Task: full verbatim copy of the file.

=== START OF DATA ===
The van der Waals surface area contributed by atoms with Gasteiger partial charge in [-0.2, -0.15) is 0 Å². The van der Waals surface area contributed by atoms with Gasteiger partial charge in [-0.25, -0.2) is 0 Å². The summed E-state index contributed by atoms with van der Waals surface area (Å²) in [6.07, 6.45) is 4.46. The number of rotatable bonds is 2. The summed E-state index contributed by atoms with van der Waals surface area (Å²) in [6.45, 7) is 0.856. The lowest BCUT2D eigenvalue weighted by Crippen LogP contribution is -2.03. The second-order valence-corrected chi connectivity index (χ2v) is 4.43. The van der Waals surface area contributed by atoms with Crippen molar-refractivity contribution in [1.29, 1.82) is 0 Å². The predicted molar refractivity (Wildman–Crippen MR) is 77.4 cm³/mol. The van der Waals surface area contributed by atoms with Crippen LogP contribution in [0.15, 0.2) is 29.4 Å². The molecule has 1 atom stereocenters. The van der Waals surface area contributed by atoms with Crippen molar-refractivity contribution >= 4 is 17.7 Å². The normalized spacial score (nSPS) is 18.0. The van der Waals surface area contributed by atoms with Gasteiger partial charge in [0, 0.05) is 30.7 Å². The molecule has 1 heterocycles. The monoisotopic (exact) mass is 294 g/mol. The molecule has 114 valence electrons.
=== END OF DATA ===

The van der Waals surface area contributed by atoms with Gasteiger partial charge in [-0.2, -0.15) is 0 Å². The van der Waals surface area contributed by atoms with Gasteiger partial charge in [-0.25, -0.2) is 0 Å². The summed E-state index contributed by atoms with van der Waals surface area (Å²) in [6.07, 6.45) is 4.46. The number of rotatable bonds is 2. The summed E-state index contributed by atoms with van der Waals surface area (Å²) in [6.45, 7) is 0.856. The lowest BCUT2D eigenvalue weighted by Crippen LogP contribution is -2.03. The second-order valence-corrected chi connectivity index (χ2v) is 4.43. The van der Waals surface area contributed by atoms with Crippen molar-refractivity contribution in [1.29, 1.82) is 0 Å². The predicted molar refractivity (Wildman–Crippen MR) is 77.4 cm³/mol. The van der Waals surface area contributed by atoms with Crippen LogP contribution in [0.15, 0.2) is 29.4 Å². The molecule has 1 atom stereocenters. The van der Waals surface area contributed by atoms with Crippen molar-refractivity contribution >= 4 is 17.7 Å². The normalized spacial score (nSPS) is 18.0. The van der Waals surface area contributed by atoms with Gasteiger partial charge in [0, 0.05) is 30.7 Å². The molecule has 1 heterocycles. The monoisotopic (exact) mass is 294 g/mol. The molecule has 114 valence electrons.